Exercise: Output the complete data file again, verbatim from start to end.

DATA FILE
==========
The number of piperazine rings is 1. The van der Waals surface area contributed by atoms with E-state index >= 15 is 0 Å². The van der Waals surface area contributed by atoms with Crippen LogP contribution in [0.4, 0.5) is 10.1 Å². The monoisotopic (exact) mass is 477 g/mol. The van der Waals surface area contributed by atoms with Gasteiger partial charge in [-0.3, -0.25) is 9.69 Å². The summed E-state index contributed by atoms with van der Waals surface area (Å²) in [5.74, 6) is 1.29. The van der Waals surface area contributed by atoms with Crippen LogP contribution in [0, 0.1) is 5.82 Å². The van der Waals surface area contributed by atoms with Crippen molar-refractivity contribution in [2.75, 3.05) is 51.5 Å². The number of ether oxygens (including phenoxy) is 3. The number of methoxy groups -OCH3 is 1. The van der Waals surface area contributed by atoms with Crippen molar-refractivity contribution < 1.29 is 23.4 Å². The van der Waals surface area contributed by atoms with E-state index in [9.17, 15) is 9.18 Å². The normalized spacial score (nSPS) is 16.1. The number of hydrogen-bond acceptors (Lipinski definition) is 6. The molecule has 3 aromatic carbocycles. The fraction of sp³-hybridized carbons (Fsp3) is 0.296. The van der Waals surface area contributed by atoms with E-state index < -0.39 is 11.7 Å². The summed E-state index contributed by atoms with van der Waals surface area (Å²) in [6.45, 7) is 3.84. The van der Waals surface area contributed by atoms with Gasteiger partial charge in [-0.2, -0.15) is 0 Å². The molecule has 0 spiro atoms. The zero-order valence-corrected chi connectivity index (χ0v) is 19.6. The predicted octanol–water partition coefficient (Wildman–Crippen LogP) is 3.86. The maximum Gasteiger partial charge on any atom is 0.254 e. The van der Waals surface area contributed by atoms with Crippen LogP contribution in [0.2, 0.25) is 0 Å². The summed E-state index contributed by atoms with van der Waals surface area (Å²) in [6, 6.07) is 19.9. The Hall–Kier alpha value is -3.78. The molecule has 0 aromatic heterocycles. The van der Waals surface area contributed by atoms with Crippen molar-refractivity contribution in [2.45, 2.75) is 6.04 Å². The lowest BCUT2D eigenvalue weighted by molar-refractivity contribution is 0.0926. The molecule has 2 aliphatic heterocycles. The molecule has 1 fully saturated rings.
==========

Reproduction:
The number of piperazine rings is 1. The van der Waals surface area contributed by atoms with E-state index >= 15 is 0 Å². The van der Waals surface area contributed by atoms with Crippen LogP contribution in [0.4, 0.5) is 10.1 Å². The monoisotopic (exact) mass is 477 g/mol. The van der Waals surface area contributed by atoms with Gasteiger partial charge in [-0.3, -0.25) is 9.69 Å². The summed E-state index contributed by atoms with van der Waals surface area (Å²) in [5.74, 6) is 1.29. The van der Waals surface area contributed by atoms with Crippen LogP contribution in [0, 0.1) is 5.82 Å². The van der Waals surface area contributed by atoms with Crippen molar-refractivity contribution in [2.75, 3.05) is 51.5 Å². The number of ether oxygens (including phenoxy) is 3. The number of methoxy groups -OCH3 is 1. The van der Waals surface area contributed by atoms with Crippen molar-refractivity contribution < 1.29 is 23.4 Å². The van der Waals surface area contributed by atoms with E-state index in [9.17, 15) is 9.18 Å². The normalized spacial score (nSPS) is 16.1. The number of hydrogen-bond acceptors (Lipinski definition) is 6. The molecule has 3 aromatic carbocycles. The fraction of sp³-hybridized carbons (Fsp3) is 0.296. The van der Waals surface area contributed by atoms with E-state index < -0.39 is 11.7 Å². The summed E-state index contributed by atoms with van der Waals surface area (Å²) in [6.45, 7) is 3.84. The van der Waals surface area contributed by atoms with Gasteiger partial charge in [-0.2, -0.15) is 0 Å². The molecule has 0 spiro atoms. The zero-order valence-corrected chi connectivity index (χ0v) is 19.6. The predicted octanol–water partition coefficient (Wildman–Crippen LogP) is 3.86. The maximum Gasteiger partial charge on any atom is 0.254 e. The van der Waals surface area contributed by atoms with Crippen LogP contribution in [0.2, 0.25) is 0 Å². The summed E-state index contributed by atoms with van der Waals surface area (Å²) in [6, 6.07) is 19.9. The Hall–Kier alpha value is -3.78. The molecule has 0 aromatic heterocycles. The van der Waals surface area contributed by atoms with Crippen molar-refractivity contribution in [2.45, 2.75) is 6.04 Å². The lowest BCUT2D eigenvalue weighted by molar-refractivity contribution is 0.0926. The molecule has 2 aliphatic heterocycles. The molecule has 1 fully saturated rings.